posted on Oct, 25 2003 @ 04:32 PM
Ok folks, calm down, calm down Doctor Nerdling is here.
What are antidepressants?
Antidepressants are drugs that relieve the symptoms of depression. They were first developed in the 1950s and have been used regularly since then.
There are several different types, but this leaflet will concentrate on the older "tricyclic" antidepressants and the newer "SSRIs" (Selective
Serotonin Reuptake Inhibitors). These two types account for 95% of antidepressants prescribed. There is a newer group called "SNRIs" (Serotonin and
Noradrenaline Reuptake Inhibitors), but these are not yet so widely-used.
How do they work?
There are almost thirty different kinds of antidepressants available today. They all work by altering the way in which certain chemicals work in our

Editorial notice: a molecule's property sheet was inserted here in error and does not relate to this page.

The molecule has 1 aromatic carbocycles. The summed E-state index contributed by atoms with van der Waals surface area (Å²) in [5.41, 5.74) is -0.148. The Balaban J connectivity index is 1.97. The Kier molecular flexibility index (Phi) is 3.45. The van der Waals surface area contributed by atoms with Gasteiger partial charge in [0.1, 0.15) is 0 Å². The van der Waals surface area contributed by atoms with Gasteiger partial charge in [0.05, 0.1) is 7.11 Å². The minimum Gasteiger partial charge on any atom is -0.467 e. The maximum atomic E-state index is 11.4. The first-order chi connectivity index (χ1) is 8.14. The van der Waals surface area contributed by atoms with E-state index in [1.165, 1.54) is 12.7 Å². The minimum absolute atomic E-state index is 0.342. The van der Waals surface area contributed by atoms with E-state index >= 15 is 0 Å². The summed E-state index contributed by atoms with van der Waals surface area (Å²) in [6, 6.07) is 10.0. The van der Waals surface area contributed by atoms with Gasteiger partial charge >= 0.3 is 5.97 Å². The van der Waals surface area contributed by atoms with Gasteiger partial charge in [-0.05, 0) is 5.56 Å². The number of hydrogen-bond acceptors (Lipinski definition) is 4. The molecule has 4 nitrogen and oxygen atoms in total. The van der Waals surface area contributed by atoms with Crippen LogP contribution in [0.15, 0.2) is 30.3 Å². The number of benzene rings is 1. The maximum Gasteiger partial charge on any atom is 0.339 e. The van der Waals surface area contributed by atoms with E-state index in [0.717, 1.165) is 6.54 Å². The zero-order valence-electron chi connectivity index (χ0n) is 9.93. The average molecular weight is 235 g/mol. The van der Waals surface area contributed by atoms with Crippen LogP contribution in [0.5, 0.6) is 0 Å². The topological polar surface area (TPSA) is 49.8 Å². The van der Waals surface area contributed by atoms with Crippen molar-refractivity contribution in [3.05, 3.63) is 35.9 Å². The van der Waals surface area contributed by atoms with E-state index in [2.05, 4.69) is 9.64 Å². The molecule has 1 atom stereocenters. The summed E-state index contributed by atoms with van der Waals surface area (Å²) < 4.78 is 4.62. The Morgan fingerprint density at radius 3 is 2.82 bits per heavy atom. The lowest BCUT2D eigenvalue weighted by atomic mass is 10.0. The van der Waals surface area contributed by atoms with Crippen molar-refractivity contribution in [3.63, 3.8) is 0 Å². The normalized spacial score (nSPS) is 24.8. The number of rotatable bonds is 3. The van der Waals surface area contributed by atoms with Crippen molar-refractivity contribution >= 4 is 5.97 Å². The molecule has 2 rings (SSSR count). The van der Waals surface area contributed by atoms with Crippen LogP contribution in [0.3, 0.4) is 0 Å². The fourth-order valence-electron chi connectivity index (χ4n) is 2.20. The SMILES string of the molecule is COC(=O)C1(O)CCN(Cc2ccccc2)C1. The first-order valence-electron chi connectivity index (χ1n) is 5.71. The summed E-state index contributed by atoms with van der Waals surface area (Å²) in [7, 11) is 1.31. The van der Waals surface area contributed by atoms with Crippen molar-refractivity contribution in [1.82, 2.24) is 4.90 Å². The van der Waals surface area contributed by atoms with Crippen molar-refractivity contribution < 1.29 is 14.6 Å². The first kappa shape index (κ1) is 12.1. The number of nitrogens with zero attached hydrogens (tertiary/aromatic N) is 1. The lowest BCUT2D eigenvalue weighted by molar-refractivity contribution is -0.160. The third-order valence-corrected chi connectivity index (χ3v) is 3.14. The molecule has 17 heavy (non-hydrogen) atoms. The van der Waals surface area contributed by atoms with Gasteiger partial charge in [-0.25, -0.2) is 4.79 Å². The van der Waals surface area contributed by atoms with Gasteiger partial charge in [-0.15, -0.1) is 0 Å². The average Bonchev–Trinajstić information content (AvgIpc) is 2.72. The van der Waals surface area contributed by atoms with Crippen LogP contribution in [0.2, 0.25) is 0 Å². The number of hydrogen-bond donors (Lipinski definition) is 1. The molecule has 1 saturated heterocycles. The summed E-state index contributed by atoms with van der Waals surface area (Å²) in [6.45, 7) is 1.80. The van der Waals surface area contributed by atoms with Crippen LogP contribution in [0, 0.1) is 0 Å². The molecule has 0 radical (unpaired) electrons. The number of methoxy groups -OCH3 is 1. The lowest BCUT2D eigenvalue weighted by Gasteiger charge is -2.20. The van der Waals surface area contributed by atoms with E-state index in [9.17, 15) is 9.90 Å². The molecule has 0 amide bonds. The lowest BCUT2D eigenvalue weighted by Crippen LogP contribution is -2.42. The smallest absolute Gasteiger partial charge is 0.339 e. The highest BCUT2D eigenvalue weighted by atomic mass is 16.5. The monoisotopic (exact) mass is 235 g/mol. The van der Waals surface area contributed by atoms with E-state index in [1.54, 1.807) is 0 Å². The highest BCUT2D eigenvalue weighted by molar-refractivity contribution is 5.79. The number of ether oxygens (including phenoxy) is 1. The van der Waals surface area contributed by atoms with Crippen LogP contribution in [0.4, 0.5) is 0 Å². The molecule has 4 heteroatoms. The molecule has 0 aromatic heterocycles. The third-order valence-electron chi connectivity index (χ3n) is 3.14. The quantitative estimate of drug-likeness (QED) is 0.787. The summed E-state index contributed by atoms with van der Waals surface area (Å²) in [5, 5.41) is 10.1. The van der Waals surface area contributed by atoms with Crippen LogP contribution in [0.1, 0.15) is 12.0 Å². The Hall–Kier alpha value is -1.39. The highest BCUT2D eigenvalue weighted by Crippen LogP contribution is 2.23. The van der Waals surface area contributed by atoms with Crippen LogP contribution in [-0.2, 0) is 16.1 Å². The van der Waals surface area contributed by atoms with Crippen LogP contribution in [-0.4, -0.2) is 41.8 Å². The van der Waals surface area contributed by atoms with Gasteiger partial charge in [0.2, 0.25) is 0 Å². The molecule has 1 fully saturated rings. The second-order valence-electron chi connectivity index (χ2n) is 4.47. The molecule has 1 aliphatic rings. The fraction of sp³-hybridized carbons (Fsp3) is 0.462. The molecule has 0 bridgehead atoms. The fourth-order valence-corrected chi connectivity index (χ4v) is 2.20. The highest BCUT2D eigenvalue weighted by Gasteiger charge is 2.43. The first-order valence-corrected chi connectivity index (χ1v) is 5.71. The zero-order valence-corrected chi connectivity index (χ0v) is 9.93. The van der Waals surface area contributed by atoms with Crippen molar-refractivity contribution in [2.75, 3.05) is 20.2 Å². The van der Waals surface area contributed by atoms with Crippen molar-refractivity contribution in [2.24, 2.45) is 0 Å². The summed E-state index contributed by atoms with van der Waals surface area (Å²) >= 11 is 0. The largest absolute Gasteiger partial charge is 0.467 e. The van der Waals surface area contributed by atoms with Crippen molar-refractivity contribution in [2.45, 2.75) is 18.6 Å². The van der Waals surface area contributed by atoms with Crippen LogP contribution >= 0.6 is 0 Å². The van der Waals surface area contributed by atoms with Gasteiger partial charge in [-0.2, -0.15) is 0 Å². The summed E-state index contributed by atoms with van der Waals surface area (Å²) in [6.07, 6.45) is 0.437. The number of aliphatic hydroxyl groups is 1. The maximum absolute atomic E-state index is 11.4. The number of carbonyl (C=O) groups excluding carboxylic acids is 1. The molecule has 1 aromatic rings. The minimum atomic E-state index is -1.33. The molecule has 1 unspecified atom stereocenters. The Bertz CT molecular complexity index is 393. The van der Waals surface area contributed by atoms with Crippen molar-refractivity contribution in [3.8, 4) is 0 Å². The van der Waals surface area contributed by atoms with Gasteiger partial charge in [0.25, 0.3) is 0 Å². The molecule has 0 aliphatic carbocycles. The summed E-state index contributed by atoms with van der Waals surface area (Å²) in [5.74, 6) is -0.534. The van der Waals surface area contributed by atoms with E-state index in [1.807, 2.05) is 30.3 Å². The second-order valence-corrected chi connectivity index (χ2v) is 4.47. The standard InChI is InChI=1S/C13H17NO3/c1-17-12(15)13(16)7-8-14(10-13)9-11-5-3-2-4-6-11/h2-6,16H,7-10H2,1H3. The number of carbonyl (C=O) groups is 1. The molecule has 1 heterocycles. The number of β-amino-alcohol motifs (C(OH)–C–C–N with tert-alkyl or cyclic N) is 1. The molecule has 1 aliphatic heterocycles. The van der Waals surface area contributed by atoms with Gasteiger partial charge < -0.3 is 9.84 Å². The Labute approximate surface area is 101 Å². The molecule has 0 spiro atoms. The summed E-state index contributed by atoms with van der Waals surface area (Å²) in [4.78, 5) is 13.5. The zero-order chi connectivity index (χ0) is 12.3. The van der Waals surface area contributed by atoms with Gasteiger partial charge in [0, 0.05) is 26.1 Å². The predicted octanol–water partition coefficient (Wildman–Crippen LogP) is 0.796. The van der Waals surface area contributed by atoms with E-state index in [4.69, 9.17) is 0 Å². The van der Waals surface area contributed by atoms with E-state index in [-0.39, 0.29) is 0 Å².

brains. These chemicals are made by our body and are called neuro- transmitters.
Neuro-transmitters are the chemicals which transmit signals between the cells in our brains. In depression, some of the neurotransmitter systems,
particularly those of Serotonin and Noradrenaline, don't seem to be working properly. We think that antidepressants work by increasing the activity
of these chemicals in our brains.
What are antidepressants used for?
They are used to treat moderate to severe depressive illnesses. They are also used to help the symptoms of severe anxiety, panic attacks and
obsessional problems. They may also be used to help people with chronic pain, eating disorders and post-traumatic stress disorder. Don't assume that
because you have been prescribed an antidepressant that this means you are suffering from depression. If you are not clear about why you have been
given them, ask your doctor.
How well do they work?
Studies have found that after 3 months of antidepressant treatment between 50% and 65% of the people who take them will be much improved (see